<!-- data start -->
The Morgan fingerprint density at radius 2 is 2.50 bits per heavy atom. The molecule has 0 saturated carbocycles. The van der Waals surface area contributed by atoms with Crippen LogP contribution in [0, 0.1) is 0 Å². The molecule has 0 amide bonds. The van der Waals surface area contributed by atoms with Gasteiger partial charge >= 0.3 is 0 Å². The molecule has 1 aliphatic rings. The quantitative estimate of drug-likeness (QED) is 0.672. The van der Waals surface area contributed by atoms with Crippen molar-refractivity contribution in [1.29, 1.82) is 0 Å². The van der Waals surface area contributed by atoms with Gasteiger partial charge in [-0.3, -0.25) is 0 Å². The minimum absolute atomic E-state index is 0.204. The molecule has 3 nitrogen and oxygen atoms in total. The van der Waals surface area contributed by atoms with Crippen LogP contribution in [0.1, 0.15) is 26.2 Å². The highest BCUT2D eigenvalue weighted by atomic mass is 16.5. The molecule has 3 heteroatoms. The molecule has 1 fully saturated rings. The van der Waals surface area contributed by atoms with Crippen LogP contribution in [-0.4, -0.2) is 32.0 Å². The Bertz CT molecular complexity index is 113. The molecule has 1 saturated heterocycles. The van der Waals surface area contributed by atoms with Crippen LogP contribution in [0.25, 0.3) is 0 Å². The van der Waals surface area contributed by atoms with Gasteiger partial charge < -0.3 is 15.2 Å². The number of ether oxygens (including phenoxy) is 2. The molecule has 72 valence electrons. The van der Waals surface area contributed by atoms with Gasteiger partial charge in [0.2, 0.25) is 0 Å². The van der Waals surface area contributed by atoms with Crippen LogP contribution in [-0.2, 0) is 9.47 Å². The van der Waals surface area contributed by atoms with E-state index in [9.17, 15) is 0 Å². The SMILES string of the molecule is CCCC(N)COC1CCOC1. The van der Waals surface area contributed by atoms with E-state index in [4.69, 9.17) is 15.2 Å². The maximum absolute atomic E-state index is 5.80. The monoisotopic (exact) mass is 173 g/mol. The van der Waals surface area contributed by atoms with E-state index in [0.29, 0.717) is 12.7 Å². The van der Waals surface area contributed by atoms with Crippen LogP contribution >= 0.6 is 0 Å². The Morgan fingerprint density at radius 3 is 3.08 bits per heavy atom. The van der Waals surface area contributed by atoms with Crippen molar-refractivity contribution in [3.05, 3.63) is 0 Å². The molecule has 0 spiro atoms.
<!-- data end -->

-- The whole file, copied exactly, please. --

The Morgan fingerprint density at radius 2 is 2.50 bits per heavy atom. The molecule has 0 saturated carbocycles. The van der Waals surface area contributed by atoms with Crippen LogP contribution in [0, 0.1) is 0 Å². The molecule has 0 amide bonds. The van der Waals surface area contributed by atoms with Gasteiger partial charge >= 0.3 is 0 Å². The molecule has 1 aliphatic rings. The quantitative estimate of drug-likeness (QED) is 0.672. The van der Waals surface area contributed by atoms with Crippen molar-refractivity contribution in [1.29, 1.82) is 0 Å². The van der Waals surface area contributed by atoms with Gasteiger partial charge in [-0.3, -0.25) is 0 Å². The minimum absolute atomic E-state index is 0.204. The molecule has 3 nitrogen and oxygen atoms in total. The van der Waals surface area contributed by atoms with Crippen LogP contribution in [0.1, 0.15) is 26.2 Å². The highest BCUT2D eigenvalue weighted by atomic mass is 16.5. The molecule has 3 heteroatoms. The molecule has 1 fully saturated rings. The van der Waals surface area contributed by atoms with Crippen LogP contribution in [-0.4, -0.2) is 32.0 Å². The Bertz CT molecular complexity index is 113. The molecule has 1 saturated heterocycles. The van der Waals surface area contributed by atoms with Crippen LogP contribution in [0.25, 0.3) is 0 Å². The van der Waals surface area contributed by atoms with Gasteiger partial charge < -0.3 is 15.2 Å². The number of ether oxygens (including phenoxy) is 2. The molecule has 72 valence electrons. The van der Waals surface area contributed by atoms with Gasteiger partial charge in [0.2, 0.25) is 0 Å². The van der Waals surface area contributed by atoms with Crippen LogP contribution in [-0.2, 0) is 9.47 Å². The van der Waals surface area contributed by atoms with E-state index in [9.17, 15) is 0 Å². The SMILES string of the molecule is CCCC(N)COC1CCOC1. The van der Waals surface area contributed by atoms with E-state index in [4.69, 9.17) is 15.2 Å². The maximum absolute atomic E-state index is 5.80. The monoisotopic (exact) mass is 173 g/mol. The van der Waals surface area contributed by atoms with E-state index in [0.29, 0.717) is 12.7 Å². The van der Waals surface area contributed by atoms with Crippen LogP contribution >= 0.6 is 0 Å². The Morgan fingerprint density at radius 3 is 3.08 bits per heavy atom. The van der Waals surface area contributed by atoms with Crippen molar-refractivity contribution in [3.05, 3.63) is 0 Å². The molecule has 0 spiro atoms.